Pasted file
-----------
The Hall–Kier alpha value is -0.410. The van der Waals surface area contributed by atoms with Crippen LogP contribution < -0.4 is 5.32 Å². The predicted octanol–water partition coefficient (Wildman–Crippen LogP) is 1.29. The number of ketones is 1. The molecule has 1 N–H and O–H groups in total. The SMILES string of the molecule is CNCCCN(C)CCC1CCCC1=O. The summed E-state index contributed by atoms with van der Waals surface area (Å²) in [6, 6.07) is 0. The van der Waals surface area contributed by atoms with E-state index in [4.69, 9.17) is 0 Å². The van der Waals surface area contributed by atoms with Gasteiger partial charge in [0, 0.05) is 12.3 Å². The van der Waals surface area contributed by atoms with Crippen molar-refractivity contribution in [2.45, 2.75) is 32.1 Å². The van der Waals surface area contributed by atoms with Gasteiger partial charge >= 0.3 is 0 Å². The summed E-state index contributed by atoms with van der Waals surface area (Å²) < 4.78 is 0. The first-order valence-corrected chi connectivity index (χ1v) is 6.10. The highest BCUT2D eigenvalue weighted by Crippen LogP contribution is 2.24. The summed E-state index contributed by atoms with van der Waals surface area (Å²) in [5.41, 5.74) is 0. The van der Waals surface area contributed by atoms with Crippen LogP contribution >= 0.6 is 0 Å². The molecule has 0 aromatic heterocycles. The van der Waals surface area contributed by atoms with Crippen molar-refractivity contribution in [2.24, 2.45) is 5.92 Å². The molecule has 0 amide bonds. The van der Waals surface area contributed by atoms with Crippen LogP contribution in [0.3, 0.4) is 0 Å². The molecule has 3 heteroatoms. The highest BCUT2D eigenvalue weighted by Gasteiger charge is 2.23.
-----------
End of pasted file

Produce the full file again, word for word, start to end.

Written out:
The Hall–Kier alpha value is -0.410. The van der Waals surface area contributed by atoms with Crippen LogP contribution < -0.4 is 5.32 Å². The predicted octanol–water partition coefficient (Wildman–Crippen LogP) is 1.29. The number of ketones is 1. The molecule has 1 N–H and O–H groups in total. The SMILES string of the molecule is CNCCCN(C)CCC1CCCC1=O. The summed E-state index contributed by atoms with van der Waals surface area (Å²) in [6, 6.07) is 0. The van der Waals surface area contributed by atoms with E-state index in [4.69, 9.17) is 0 Å². The van der Waals surface area contributed by atoms with Gasteiger partial charge in [0, 0.05) is 12.3 Å². The van der Waals surface area contributed by atoms with Crippen molar-refractivity contribution in [2.45, 2.75) is 32.1 Å². The van der Waals surface area contributed by atoms with Gasteiger partial charge >= 0.3 is 0 Å². The summed E-state index contributed by atoms with van der Waals surface area (Å²) < 4.78 is 0. The first-order valence-corrected chi connectivity index (χ1v) is 6.10. The highest BCUT2D eigenvalue weighted by Crippen LogP contribution is 2.24. The summed E-state index contributed by atoms with van der Waals surface area (Å²) in [5.41, 5.74) is 0. The van der Waals surface area contributed by atoms with Crippen LogP contribution >= 0.6 is 0 Å². The molecule has 0 aromatic heterocycles. The van der Waals surface area contributed by atoms with Crippen molar-refractivity contribution in [2.24, 2.45) is 5.92 Å². The molecule has 0 amide bonds. The van der Waals surface area contributed by atoms with Crippen LogP contribution in [0.3, 0.4) is 0 Å². The molecule has 3 heteroatoms. The highest BCUT2D eigenvalue weighted by Gasteiger charge is 2.23.